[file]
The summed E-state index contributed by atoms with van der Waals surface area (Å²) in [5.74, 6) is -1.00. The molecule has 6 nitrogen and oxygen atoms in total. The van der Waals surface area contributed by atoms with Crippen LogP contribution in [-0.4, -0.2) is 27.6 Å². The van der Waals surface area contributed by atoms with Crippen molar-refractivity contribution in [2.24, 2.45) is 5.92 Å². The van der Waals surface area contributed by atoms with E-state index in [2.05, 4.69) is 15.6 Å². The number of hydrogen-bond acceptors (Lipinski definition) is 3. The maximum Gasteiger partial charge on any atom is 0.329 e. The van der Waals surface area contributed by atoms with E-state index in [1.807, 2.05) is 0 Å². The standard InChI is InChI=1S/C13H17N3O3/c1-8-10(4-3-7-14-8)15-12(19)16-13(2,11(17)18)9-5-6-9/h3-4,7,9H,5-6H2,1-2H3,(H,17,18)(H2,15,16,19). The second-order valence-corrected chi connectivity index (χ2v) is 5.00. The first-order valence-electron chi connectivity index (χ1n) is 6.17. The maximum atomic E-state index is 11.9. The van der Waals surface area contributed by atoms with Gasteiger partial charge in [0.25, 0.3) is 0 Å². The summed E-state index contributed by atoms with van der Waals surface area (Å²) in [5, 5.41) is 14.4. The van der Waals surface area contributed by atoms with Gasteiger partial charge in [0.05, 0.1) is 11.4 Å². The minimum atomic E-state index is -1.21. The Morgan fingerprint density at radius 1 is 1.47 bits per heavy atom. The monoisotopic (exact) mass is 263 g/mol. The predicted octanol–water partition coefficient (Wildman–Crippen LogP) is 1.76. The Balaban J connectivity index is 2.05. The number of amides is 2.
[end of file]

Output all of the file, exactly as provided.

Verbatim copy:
The summed E-state index contributed by atoms with van der Waals surface area (Å²) in [5.74, 6) is -1.00. The molecule has 6 nitrogen and oxygen atoms in total. The van der Waals surface area contributed by atoms with Crippen LogP contribution in [-0.4, -0.2) is 27.6 Å². The van der Waals surface area contributed by atoms with Crippen molar-refractivity contribution in [2.24, 2.45) is 5.92 Å². The van der Waals surface area contributed by atoms with E-state index in [2.05, 4.69) is 15.6 Å². The number of hydrogen-bond acceptors (Lipinski definition) is 3. The maximum Gasteiger partial charge on any atom is 0.329 e. The van der Waals surface area contributed by atoms with E-state index in [1.807, 2.05) is 0 Å². The standard InChI is InChI=1S/C13H17N3O3/c1-8-10(4-3-7-14-8)15-12(19)16-13(2,11(17)18)9-5-6-9/h3-4,7,9H,5-6H2,1-2H3,(H,17,18)(H2,15,16,19). The second-order valence-corrected chi connectivity index (χ2v) is 5.00. The first-order valence-electron chi connectivity index (χ1n) is 6.17. The maximum atomic E-state index is 11.9. The van der Waals surface area contributed by atoms with Gasteiger partial charge in [0.25, 0.3) is 0 Å². The summed E-state index contributed by atoms with van der Waals surface area (Å²) in [5, 5.41) is 14.4. The van der Waals surface area contributed by atoms with Gasteiger partial charge in [0.05, 0.1) is 11.4 Å². The minimum atomic E-state index is -1.21. The Morgan fingerprint density at radius 1 is 1.47 bits per heavy atom. The monoisotopic (exact) mass is 263 g/mol. The predicted octanol–water partition coefficient (Wildman–Crippen LogP) is 1.76. The Balaban J connectivity index is 2.05. The number of amides is 2.